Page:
Nice short video.
March 31, 2009
March 30, 2009
Showing, once again, that homeschoolers have plenty of opportunities for activities, sports, and socialization. (But some of us already know that…) Posted on TAFFIE-Announce:
At TEJAS Volleyball Complex*
JR. HIGH: TRYOUTS FOR THE THESA RIDER Jr. High VOLLEYBALL TEAM WILL
BE HELD DURING THESE CLINICS!
Date: April 15th and 29th.
Showing, once again, that homeschoolers have plenty of opportunities for activities, sports, and socialization. Posted on TAFFIE-Announce:
Spring Camp is coming up for the THESA Football!
Early registration ends on May 1 with camp starting on May 12!
Homeschool football is open to all homeschooled boys ages 12 to 19.
Middle school is ages 12-14
High school is ages 14-19
March 29, 2009
Holiday: The Competitive Enterprise Institute has an awe-inspiring video to celebrate Human Achievement Hour. See also The Real Meaning of Earth Hour by Dr. Keith Lockitch and Alternative to Earth Hour by the people who came up with the idea for Human Achievement Hour (but which they call Edison Hour).
Interesting. Certainly food for thought (questioning, research, reading, reasoning, appeal to induction and facts…not to authority or “consensus”) and food for action…
March 28, 2009
Clear as of old the great voice rings to-day,
While Sherwood’s oak-leaves twine with Aldworth’s bay:
The voice of him the master and the sire
Of one whole age and legion of the lyre,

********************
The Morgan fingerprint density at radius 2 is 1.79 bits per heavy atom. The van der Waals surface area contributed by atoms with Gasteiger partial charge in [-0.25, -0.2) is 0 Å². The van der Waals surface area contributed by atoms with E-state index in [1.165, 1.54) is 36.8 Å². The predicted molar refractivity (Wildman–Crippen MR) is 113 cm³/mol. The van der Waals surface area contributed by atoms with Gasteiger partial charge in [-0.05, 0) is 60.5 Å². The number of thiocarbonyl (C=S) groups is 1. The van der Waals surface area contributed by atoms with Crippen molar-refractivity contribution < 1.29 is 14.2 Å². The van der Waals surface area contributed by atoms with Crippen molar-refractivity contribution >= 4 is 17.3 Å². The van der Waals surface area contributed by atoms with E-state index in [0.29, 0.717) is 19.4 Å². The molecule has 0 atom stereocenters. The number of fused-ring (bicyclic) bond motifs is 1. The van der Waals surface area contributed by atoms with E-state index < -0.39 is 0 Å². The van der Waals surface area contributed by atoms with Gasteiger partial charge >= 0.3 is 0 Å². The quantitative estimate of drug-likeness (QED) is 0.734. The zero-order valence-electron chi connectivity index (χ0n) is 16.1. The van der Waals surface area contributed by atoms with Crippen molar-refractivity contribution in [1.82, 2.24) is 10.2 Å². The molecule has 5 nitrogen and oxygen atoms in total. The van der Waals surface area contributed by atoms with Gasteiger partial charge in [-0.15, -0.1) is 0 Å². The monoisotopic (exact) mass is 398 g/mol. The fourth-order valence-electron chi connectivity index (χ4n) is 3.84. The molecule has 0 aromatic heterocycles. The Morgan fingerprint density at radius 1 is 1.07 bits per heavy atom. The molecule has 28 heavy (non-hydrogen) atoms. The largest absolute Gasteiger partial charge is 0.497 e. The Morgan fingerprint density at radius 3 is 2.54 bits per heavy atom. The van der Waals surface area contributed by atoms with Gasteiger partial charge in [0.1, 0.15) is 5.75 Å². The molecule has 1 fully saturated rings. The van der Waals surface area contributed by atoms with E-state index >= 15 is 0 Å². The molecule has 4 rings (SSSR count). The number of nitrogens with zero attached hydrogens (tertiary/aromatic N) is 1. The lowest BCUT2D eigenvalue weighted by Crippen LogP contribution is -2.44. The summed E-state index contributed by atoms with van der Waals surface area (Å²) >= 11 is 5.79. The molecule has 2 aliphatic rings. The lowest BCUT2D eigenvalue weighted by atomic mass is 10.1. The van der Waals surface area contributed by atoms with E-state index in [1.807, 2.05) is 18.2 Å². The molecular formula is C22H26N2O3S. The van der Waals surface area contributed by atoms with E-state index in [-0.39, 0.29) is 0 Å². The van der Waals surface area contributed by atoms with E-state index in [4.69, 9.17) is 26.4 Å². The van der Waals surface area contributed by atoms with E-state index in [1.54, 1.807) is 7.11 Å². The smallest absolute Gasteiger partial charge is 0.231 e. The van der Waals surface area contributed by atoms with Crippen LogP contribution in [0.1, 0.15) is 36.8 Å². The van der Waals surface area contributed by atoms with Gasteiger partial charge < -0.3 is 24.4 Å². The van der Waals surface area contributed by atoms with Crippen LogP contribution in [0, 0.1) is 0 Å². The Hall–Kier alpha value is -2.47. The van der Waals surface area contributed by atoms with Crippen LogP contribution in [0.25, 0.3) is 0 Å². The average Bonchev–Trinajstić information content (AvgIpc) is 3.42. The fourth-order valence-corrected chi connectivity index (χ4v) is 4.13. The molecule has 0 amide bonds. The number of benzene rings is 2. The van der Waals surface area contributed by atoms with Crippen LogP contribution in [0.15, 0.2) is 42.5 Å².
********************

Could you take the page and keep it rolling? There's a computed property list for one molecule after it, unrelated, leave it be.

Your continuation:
Who sang his morning-song when Coleridge still
Uttered dark oracles from Highgate Hill,
And with new-launched argosies of rhyme
Gilds and makes brave this sombreing tide of time.
Far be the hour when lesser brows shall wear
The laurel glorious from that wintry hair–
When he, the sovereign of our lyric day,
In Charon’s shallop must be rowed away,
And hear, scarce heeding, ‘mid the plash of oar,
The _ave atque vale_ from the shore!
To him nor tender nor heroic muse
Did her divine confederacy refuse:
To all its moods the lyre of life he strung,
And notes of death fell deathless from his tongue.
Himself the Merlin of his magic strain,
He bade old glories break in gloom again;
And so exempted from oblivious doom,
Through him these days shall fadeless break in bloom.
See also The Poems of William Watson (John Lane, The Bodley Head, London & New York, 1905), The Collected Poems of William Watson (John Lane, New York and London, 1899), and Lachrymae Musarum & Other Poems (MacMillan and Co., London and New York, 1892).
March 27, 2009
Wow. What a Legend.
But I have never seen him dance in all these years. Good thing for the Internet, we can see Mr. Bojangles on video.
He had a fun scene dancing on stairs in a Shirley Temple movie (I wish he would have sung more!!). But we get to hear him sing (and see him dance) in a classy sequence from the 1943 movie “Stormy Weather,” in which he sings “I Can’t Give You Anything But Love” with Lena Horn.
March 26, 2009
There are some good exercises listed (with links to demonstrate proper form — and sometimes to show you what to aviod — in video and in word) in Top Bloggers & Strength Coaches spill their 3 favorite exercises.
Exercise makes your consciousness sharper and makes your whole nervous system work in a purposeful, functional way. Exercise conditions the body of which the human brain is an integral part, and both of which the human mind is an integral aspect. We were made to take action in the world; too much sedentary behavior is contrary to our nature, just as irrational behavior is contrary to our nature — when you understand that “rational” describes the nature and manner of functioning of our consciousness, it does not describe some bauble of mind or some kind of “hat” we can put on and take off but which is irrelevant to human life.